Lifespan - Why We Age and Why We Don’t Have To
How much do I want to read more? 7/10
The point is not only to live longer, but without the aging disabilities. Just like we used to think we cannot live longer than 50, then 60, it might become the norm to live over 100.
I'm intrigued to read on. I'm sure we can influence our longevity with the way we live every day, every moment.
There were lots of kids in the northern suburbs of Sydney who shared my love of adventure and exploration and imagination. We expect this of children. We want them to play this way.
Until, of course, they’re “too old” for that sort of thing. Then we want them to go to school. Then we want them to go to work. To find a partner. To save up. To buy a house.
My grandmother was the first person to tell me that it didn’t have to be that way.
Six, she told us, was the very best age.
She told me to enjoy my youth, to savor the feeling of being young. Adults, she said, always ruined things.
Growing old may seem a distant event, but every one of us will experience the end of life. After we draw our last breath, our cells will scream for oxygen, toxins will accumulate, chemical energy will be exhausted, and cellular structures will disintegrate. A few minutes later, all of the education, wisdom, and memories that we cherished, and all of our future potential, will be irreversibly erased.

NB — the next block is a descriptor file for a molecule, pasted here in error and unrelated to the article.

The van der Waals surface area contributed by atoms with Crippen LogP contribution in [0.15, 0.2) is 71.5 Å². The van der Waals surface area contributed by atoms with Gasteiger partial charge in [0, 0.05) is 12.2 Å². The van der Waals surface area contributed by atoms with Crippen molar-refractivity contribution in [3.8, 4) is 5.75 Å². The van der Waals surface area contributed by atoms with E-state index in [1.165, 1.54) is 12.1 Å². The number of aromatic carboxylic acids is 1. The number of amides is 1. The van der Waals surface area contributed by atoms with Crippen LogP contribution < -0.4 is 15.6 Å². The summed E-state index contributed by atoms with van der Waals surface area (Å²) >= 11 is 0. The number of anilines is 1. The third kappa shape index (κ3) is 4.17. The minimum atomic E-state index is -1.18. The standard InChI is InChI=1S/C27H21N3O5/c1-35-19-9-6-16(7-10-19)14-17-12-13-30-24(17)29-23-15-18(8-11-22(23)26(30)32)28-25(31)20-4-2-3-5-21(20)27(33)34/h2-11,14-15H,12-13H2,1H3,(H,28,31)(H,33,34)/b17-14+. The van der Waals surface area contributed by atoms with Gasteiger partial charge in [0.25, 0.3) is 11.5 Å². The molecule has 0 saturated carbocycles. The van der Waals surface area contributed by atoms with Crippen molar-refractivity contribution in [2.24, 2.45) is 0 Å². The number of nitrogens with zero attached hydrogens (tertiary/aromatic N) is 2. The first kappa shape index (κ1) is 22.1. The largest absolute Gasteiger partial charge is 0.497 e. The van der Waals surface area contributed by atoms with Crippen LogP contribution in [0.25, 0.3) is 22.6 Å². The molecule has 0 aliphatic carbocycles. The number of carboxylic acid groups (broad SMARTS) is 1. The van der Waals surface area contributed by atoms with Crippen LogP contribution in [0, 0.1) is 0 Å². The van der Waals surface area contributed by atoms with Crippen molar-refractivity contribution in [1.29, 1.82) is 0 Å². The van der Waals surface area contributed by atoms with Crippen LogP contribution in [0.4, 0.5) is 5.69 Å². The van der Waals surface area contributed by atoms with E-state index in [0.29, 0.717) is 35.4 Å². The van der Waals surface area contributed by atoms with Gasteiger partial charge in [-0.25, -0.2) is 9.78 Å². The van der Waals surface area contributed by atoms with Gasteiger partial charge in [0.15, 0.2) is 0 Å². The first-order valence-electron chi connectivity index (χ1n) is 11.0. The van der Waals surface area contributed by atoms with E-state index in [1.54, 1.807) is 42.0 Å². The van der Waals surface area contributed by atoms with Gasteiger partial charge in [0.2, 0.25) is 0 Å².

Between 5 and 7, however, all children come to understand the universality of death. Every family member will die. Every pet. Every plant. Everything they love. Themselves, too.
in the film Dead Poets Society, who challenges his teenage students to stare into the faces of the long-dead boys in a fading photo.
“They are not that different from you, are they?” Keating says. “Invincible, just like you feel. . . . Their eyes are full of hope . . . But you see, gentlemen, these boys are now fertilizing daffodils.”
he whispers, “Carpe. Carpe diem. Seize the day, boys. Make your lives extraordinary.”
Do your part to make humanity be the best it can be. Don’t waste a moment. Embrace your youth; hold on to it for as long as you can. Fight for it. Fight for it. Never stop fighting for it.
But instead of fighting for youth, we fight for life. Or, more specifically, we fight against death.
We’re dying slowly and painfully. People in rich countries often spend a decade or more suffering through illness after illness at the ends of their lives.
the surgeon and doctor Atul Gawande has noted, “making mortality a medical experience.”
But what if it didn’t have to be that way?
What if those final years didn’t look so terribly different from the years that came before them?
What if we weren’t feeling middle-aged in our 30s and 40s? What if, in our 50s, we wanted to reinvent ourselves and couldn’t think of a single reason why we shouldn’t? What if, in our 60s, we weren’t fretting about leaving a legacy but beginning one?
I’m now 50, and I feel like a kid. My wife and kids will tell you I act like one, too.